The proposal also eliminates the authorization or license from the National Institute of Colonization and Agrarian Reform (Incra) for acquisition by foreigners of rural property tax of up to four modules and rental tax of up to ten modules. The legislation established the current limit of three modules operating indefinitely.

Non-governmental organizations

The acquisition of land by non-governmental organizations (NGO’s) with foreign capital or headquarters outside of Brazil, which is not mentioned in current law, is prohibited in the new proposal. Upon approval, the report will be turned into a bill and distributed to other committees for analysis, then, be voted on in Congress.

Oct 09

Chinese Car Maker JAC to Build in Brazil – WSJ.com

Chinese Car Maker to Build in Brazil – WSJ.com.

SÃO PAULO—Anhui Jianghuai Automobile Co., the Chinese auto maker known as JAC, and its Brazilian partner said Friday that they decided to go ahead with plans to build a factory in Brazil on hopes that the government will modify a production tax.

SHC, the company that imports JAC automobiles into Brazil, said it would invest 80% of the 900 million Brazilian reals ($509 million) needed to build the factory, with JAC providing the rest. The factory will be built in the northeastern Brazilian state of Bahia, with output set to begin in 2014.

Brazil’s market—the world’s fourth-largest by sales—has attracted heavy investment. Sales are expected to grow 5% this year, slowing from last year’s 12% expansion as the government raised interest rates earlier this year to rein in an overheated economy.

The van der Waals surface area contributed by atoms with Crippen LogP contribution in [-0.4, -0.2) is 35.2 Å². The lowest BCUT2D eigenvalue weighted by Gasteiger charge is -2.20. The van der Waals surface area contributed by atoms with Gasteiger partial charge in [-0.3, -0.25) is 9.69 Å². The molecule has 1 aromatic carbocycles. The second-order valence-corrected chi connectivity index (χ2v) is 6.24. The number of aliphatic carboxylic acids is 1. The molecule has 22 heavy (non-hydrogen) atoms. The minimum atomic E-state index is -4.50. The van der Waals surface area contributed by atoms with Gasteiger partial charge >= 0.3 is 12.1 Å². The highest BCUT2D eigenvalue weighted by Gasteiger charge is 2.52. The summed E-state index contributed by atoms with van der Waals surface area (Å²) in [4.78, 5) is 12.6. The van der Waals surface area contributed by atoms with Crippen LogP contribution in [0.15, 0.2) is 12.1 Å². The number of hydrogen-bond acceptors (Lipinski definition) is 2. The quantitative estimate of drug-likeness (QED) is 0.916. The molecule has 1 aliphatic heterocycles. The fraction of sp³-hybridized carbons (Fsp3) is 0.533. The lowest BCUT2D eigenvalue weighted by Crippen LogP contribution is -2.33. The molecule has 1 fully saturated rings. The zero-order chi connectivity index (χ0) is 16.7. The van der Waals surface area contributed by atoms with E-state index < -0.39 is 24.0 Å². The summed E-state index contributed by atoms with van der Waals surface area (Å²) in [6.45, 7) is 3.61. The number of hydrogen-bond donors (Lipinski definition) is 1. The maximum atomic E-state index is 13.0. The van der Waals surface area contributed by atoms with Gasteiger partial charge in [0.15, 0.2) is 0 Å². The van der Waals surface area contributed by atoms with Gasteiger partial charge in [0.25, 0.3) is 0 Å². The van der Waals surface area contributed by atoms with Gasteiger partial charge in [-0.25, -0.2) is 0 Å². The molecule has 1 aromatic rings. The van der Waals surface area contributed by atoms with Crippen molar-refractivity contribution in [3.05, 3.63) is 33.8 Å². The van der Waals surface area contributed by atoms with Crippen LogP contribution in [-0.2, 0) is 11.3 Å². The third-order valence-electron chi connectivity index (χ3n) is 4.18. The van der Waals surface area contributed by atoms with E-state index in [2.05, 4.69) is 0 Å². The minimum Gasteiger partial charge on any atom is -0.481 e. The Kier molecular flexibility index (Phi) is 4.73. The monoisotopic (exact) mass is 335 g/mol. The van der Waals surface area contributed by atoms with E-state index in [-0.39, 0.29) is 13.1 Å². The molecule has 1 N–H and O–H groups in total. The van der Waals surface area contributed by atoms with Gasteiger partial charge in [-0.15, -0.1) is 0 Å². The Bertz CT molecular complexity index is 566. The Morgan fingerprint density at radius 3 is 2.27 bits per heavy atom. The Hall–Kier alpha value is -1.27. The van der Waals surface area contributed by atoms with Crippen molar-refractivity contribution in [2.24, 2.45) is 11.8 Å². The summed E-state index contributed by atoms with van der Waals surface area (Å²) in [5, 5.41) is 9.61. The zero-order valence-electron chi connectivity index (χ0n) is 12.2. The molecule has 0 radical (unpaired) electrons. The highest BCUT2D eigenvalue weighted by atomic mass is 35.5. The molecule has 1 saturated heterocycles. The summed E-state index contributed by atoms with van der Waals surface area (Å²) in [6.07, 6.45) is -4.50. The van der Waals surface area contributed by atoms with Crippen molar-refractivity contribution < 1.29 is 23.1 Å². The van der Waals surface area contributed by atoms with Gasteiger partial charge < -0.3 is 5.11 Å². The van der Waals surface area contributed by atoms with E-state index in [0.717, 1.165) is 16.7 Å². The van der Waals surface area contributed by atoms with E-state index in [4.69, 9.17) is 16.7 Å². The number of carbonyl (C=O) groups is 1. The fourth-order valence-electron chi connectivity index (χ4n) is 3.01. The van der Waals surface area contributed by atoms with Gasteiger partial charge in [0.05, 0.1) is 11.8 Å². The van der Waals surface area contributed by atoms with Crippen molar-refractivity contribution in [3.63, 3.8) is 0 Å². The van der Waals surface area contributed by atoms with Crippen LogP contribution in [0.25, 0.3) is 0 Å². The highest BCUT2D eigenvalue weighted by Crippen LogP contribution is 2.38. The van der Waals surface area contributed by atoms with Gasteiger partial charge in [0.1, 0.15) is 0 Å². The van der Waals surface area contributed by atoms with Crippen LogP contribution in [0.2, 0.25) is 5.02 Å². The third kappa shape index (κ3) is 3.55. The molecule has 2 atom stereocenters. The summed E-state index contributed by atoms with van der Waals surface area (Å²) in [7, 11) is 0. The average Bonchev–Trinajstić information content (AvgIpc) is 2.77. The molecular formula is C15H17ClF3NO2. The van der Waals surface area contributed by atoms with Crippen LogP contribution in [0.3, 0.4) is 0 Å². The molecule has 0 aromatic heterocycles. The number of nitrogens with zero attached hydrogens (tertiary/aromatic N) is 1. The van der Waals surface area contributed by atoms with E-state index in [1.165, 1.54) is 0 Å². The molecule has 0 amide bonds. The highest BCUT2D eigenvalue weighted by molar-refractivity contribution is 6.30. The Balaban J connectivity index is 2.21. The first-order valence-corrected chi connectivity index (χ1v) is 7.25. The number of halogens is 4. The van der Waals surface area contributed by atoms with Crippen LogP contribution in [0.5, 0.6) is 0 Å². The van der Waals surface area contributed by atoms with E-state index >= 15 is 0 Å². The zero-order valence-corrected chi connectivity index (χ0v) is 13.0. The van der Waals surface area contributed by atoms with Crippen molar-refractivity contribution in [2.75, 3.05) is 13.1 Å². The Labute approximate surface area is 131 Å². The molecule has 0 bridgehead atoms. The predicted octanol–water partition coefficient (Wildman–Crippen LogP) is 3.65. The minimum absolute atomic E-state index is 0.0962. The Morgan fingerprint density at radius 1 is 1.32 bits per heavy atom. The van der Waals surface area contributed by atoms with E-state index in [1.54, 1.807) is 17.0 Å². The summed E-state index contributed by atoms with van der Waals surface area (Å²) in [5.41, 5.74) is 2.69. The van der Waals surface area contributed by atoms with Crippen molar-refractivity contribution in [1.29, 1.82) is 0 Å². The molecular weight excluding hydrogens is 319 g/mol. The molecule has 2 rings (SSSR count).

The JAC factory, with initial capacity of 100,000 vehicles, will be in the city of Camacari, an industrial area where Ford Motor Co. has a plant. JAC will assemble and paint the cars locally, with stamping and motor-production capacity set to be built later.

JAC began selling cars in Brazil in March of this year, and through September had sold 17,421 vehicles. With four models sold locally, JAC accounts for 0.9% of all cars sold this year, according to auto dealers association Fenabrave.

SHC and JAC will also build a research center to locally develop parts such as flex-fuel engines–the predominant kind in Brazil, which can run on gasoline, ethanol, or a mixture of the two–as well as a design center and a test track.

The factory plans had been announced in August by SHC president Sergio Habib, although a location had yet to be decided upon. A month later, however, Brazil said it was raising the a tax on autos by 30 percentage points—to a range of 37% to 55%, from 7% to 25%—exempting only cars that used at least 65% locally produced content.

Mr. Habib said last month that the tax would also hurt auto makers that in recent months had begun building factories in Brazil, such as South Korea’s Hyundai Motor Co. and China’s Chery Automobile Co. Mr. Habib later said he may cancel plans to build the factory because it was impossible for any company to begin production with 65% local content.

Brazil’s Trade Ministry said earlier this week that it was considering making the rules more flexible. News reports said the government may consider gradually increasing local content requirements for newly installed factories.

Also Friday, Mr. Habib said Friday that he is in talks with India’s Tata Motors to import the company’s cars. Tata officials weren’t available to comment.

Oct 06

Steve Jobs is not Brazilian:The Apple founder Steve Jobs, died without seeing his company operate normally in Brazil.

Steve Jobs is not Brazilian

Icon Steve Jobs

Steve Jobs died

The Apple founder Steve Jobs, died without seeing his company operate normally in Brazil. The he is rightly being hailed as a revolutionary genius who transformed the way we sell and consume culture and technology. That’s a lot. But one thing he could accomplish was to make his business occupy the space it deserves in the phenomenal Brazilian market. And that says a lot more about Brazil than Jobs.